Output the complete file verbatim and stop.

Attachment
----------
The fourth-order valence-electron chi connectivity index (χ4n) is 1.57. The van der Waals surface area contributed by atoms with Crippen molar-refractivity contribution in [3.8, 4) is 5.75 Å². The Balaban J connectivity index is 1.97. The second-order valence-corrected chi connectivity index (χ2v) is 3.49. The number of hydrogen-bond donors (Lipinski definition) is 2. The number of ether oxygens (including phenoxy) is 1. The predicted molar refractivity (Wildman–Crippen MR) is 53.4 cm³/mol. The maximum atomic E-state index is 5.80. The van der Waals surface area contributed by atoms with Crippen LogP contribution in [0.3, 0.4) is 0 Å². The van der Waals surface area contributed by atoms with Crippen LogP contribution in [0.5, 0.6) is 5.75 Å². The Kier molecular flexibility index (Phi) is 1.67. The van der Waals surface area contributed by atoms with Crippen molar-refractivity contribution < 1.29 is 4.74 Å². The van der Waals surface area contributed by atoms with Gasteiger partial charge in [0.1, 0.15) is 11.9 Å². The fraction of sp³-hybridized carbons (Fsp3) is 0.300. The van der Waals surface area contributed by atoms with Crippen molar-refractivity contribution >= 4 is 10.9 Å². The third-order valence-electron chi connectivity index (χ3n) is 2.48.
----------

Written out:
The fourth-order valence-electron chi connectivity index (χ4n) is 1.57. The van der Waals surface area contributed by atoms with Crippen molar-refractivity contribution in [3.8, 4) is 5.75 Å². The Balaban J connectivity index is 1.97. The second-order valence-corrected chi connectivity index (χ2v) is 3.49. The number of hydrogen-bond donors (Lipinski definition) is 2. The number of ether oxygens (including phenoxy) is 1. The predicted molar refractivity (Wildman–Crippen MR) is 53.4 cm³/mol. The maximum atomic E-state index is 5.80. The van der Waals surface area contributed by atoms with Crippen LogP contribution in [0.3, 0.4) is 0 Å². The van der Waals surface area contributed by atoms with Crippen LogP contribution in [0.5, 0.6) is 5.75 Å². The Kier molecular flexibility index (Phi) is 1.67. The van der Waals surface area contributed by atoms with Crippen molar-refractivity contribution < 1.29 is 4.74 Å². The van der Waals surface area contributed by atoms with Gasteiger partial charge in [0.1, 0.15) is 11.9 Å². The fraction of sp³-hybridized carbons (Fsp3) is 0.300. The van der Waals surface area contributed by atoms with Crippen molar-refractivity contribution >= 4 is 10.9 Å². The third-order valence-electron chi connectivity index (χ3n) is 2.48.